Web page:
Negative Interest Rates and the Mattress

Interest rates have a strong influence on consumers investing, homes and cars affordability, college loan payments, and the income retirees receive from their retirement plans.  Currently, interest rates are low – conventional 30-year mortgage rates have dropped to 3.64% and a 10-year Treasury bill yields 1.6%.  Depending on whether consumers are the borrower or lender, those interest rate levels are good or bad, but we may soon face negative rates and strange behaviors they encourage.

Negative interest rates look like this.  A consumer deposits $100 in a bank account and leaves it intact until the end of a year.  At that time the account balance is less than $100.  If you were “investing” in Treasury bills in a negative interest rate environment, at maturity you would have received less than you paid for the bill.  It will seem like the financial institutions are offering no interest and charging you for safekeeping your money.

Central banks in Japan, the Euro area, Denmark, Switzerland, and Sweden have imposed negative interest rates (-0.1% in Japan and -0.3% in Euro area) on deposits made by some of their banks.  That should discourage banks from stashing cash at the central bank.  Instead it encourages them to make more commercial and personal loans.  Those loans should stimulate economic activity.

Of course, when the borrowers spend the cash, much of it ends up back in the banks as deposits from other people.  When banks start charging negative rates to consumers, many will convert modest deposits into cash and store their money under a mattress.  That doesn’t work for business cash piles.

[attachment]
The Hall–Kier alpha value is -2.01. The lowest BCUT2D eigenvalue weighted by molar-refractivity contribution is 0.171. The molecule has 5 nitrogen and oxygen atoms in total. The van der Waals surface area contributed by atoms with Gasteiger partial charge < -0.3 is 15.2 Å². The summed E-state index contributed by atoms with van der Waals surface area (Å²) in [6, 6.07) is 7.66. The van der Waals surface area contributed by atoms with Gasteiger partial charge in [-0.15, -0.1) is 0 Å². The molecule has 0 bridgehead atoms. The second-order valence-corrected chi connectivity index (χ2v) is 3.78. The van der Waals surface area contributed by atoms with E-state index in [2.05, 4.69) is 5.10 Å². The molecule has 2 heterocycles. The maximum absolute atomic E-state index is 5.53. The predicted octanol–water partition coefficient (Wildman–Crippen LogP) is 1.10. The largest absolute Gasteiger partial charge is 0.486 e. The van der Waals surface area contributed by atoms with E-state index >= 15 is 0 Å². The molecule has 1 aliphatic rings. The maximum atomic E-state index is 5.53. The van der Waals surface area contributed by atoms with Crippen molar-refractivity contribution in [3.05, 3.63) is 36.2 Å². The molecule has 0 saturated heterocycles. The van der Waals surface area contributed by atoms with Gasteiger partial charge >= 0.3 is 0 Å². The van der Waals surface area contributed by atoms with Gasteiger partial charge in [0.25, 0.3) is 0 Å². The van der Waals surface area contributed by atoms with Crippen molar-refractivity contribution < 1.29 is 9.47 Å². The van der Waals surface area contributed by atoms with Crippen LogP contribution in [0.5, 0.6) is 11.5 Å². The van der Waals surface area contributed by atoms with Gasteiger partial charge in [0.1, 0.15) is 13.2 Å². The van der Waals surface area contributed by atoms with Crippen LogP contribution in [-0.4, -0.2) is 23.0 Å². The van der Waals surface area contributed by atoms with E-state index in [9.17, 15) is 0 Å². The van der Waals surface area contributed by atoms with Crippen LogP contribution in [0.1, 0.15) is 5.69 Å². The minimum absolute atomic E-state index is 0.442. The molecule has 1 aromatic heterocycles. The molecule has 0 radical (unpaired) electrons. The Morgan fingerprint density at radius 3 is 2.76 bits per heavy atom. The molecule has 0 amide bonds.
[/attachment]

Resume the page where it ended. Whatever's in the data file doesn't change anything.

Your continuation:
When asked about negative rates at a Congressional hearing, Federal Reserve Chair Janet Yellen said “We wouldn’t take those off the table.”  While that is unwelcome, US banks may be forcing her hand.  At current low interest rates, US banks have $2.27 trillion in reserves at the Fed, compared to the required $117.3 billion. Evidently US banks are not seeing demand for worthy investment loans.  But, if the cost of parking money at the Fed becomes painful, perhaps they might lower their profit expectations on commercial loans.  Unfortunately, refinancing home mortgages cannot help because in refinancing, payoffs restore payouts – it’s nearly a zero sum game.

NOTE: This is not investment advice.  Negative interest rates could be a disappointing development for those dependent on retirement accounts.  The specific mix in each retiree’s account would determine the outcome, but a drop in interest rates will increase the market value of bonds and CDs already in the account. Of course, the interest rate decrease will not improve the account’s interest income, and any new bonds would promise a lower yield than offered today.  The fixed income side of the retiree’s account will produce the same or less income than it does today.

If the negative rate squeeze-play on banks results in additional commercial investments, it could leaven the stock market in the short run, but when the Fed eventually “normalizes” at interest rates near 4%, the stocks may swoon.  A bout of negative rates will provoke some bizarre behaviors, but the overall flavor will be unpleasant.